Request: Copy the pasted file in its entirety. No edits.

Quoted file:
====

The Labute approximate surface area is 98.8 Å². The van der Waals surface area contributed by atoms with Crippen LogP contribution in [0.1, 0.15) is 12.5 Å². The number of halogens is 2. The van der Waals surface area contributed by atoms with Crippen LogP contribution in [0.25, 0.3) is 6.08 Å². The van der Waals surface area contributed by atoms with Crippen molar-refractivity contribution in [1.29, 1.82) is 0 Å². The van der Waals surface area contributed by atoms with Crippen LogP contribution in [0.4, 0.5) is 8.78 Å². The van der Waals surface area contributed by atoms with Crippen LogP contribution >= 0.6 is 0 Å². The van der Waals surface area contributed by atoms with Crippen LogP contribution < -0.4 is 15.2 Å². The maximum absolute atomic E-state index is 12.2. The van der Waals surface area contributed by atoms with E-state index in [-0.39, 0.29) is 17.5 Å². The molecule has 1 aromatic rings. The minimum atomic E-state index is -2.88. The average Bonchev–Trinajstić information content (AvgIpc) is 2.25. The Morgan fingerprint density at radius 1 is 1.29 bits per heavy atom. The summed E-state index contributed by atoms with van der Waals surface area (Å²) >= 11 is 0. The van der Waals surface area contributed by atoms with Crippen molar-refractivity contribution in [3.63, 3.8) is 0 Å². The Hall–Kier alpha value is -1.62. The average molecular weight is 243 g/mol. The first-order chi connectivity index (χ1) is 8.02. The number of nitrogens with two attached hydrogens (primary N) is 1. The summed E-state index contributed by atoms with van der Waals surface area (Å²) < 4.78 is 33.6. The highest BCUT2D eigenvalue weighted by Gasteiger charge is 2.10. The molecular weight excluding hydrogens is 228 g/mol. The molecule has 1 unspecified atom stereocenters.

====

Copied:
The Labute approximate surface area is 98.8 Å². The van der Waals surface area contributed by atoms with Crippen LogP contribution in [0.1, 0.15) is 12.5 Å². The number of halogens is 2. The van der Waals surface area contributed by atoms with Crippen LogP contribution in [0.25, 0.3) is 6.08 Å². The van der Waals surface area contributed by atoms with Crippen molar-refractivity contribution in [1.29, 1.82) is 0 Å². The van der Waals surface area contributed by atoms with Crippen LogP contribution in [0.4, 0.5) is 8.78 Å². The van der Waals surface area contributed by atoms with Crippen LogP contribution >= 0.6 is 0 Å². The van der Waals surface area contributed by atoms with Crippen LogP contribution < -0.4 is 15.2 Å². The maximum absolute atomic E-state index is 12.2. The van der Waals surface area contributed by atoms with E-state index in [-0.39, 0.29) is 17.5 Å². The molecule has 1 aromatic rings. The minimum atomic E-state index is -2.88. The average Bonchev–Trinajstić information content (AvgIpc) is 2.25. The Morgan fingerprint density at radius 1 is 1.29 bits per heavy atom. The summed E-state index contributed by atoms with van der Waals surface area (Å²) >= 11 is 0. The van der Waals surface area contributed by atoms with Crippen molar-refractivity contribution in [3.63, 3.8) is 0 Å². The Hall–Kier alpha value is -1.62. The average molecular weight is 243 g/mol. The first-order chi connectivity index (χ1) is 8.02. The number of nitrogens with two attached hydrogens (primary N) is 1. The summed E-state index contributed by atoms with van der Waals surface area (Å²) < 4.78 is 33.6. The highest BCUT2D eigenvalue weighted by Gasteiger charge is 2.10. The molecular weight excluding hydrogens is 228 g/mol. The molecule has 1 unspecified atom stereocenters.